More and more Middle Schools, High Schools, and Colleges across the country are allocating resources in the are of diversity training in an attempt to strengthen the cultural awareness, cultural sensitivity, and cultural competency of students, faculty, and staff. A large part of these efforts of increased diversity trainings are focused on learning about cultural nuances, attitudes, influencers, and behaviors of different races, cultures, and ethnicities. And we agree that these are all very important areas to explore and address and we do so with all the competence, confidence, commitment, and consistency that it requires. Based on our research and experience in this area however, we have found that focusing on diversity alone is not enough.
With CO-HEART, we help our partners in Education go beyond diversity (a state of being) to explore the power and purpose of inclusion (an act of doing). Diversity and Inclusion should go hand-in-hand. If we truly want to enjoy and benefit from the richness of diversity that surrounds us, we must be willing to tap into the richness of that diversity through the power of inclusion. Although Diversity & Inclusion should always be linked, it is important to understand that they are also very distinct. CO-HEART helps its participants dive deeper into the relationship between the two and shares principles that empowers you to appropriately engage and connect with diverse groups and audiences by better understanding similarities and differences and how they should co-exist.
It is important to know that the CO-HEART training & workshop is not prescriptive, accusatory, or judgmental. This full day interactive session is a facilitated dialogue & workshop that encourages a collaborative co-creation of thoughts, ideas, and solutions. This inclusive exchange of information creates a climate where custom solutions are developed to meet the needs of your specific school, faculty, staff, and student body.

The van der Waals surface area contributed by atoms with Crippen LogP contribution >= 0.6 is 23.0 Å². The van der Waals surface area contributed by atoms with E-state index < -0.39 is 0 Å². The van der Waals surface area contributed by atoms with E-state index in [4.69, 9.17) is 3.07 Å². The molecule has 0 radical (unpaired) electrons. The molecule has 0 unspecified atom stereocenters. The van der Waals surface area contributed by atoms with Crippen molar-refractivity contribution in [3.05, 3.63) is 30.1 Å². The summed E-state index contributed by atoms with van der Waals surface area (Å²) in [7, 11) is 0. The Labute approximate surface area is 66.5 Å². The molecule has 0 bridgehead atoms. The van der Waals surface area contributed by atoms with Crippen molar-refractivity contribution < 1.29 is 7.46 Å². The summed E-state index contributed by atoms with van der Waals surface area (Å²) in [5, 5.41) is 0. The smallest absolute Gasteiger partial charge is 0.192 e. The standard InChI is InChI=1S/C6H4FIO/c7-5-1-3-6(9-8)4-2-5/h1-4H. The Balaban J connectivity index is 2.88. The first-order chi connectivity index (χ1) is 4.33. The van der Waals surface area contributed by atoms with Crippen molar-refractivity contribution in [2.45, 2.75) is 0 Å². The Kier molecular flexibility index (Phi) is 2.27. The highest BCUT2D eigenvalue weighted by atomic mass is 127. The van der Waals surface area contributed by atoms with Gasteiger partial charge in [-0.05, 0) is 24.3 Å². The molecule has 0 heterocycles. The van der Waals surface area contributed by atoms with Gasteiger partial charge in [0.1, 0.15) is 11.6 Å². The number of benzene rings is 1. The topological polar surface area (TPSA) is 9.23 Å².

Upon completion of the CO-HEART training, participants will have:
- Explored & analyzed the existing relationship between their school and the diverse student body that they serve.
- Reflected on the roles that all stakeholders have played in the cause of any issues that may exist and what role they can specifically play in the resolution, both individually and collectively.
- Understood how to effectively apply the 4-step MEET Model to strengthen their relationship with diverse student populations.
- Developed S.M.A.R.T action steps that can immediately be applied to start the resolution and reconciliation process within their respective school, department, class, or group.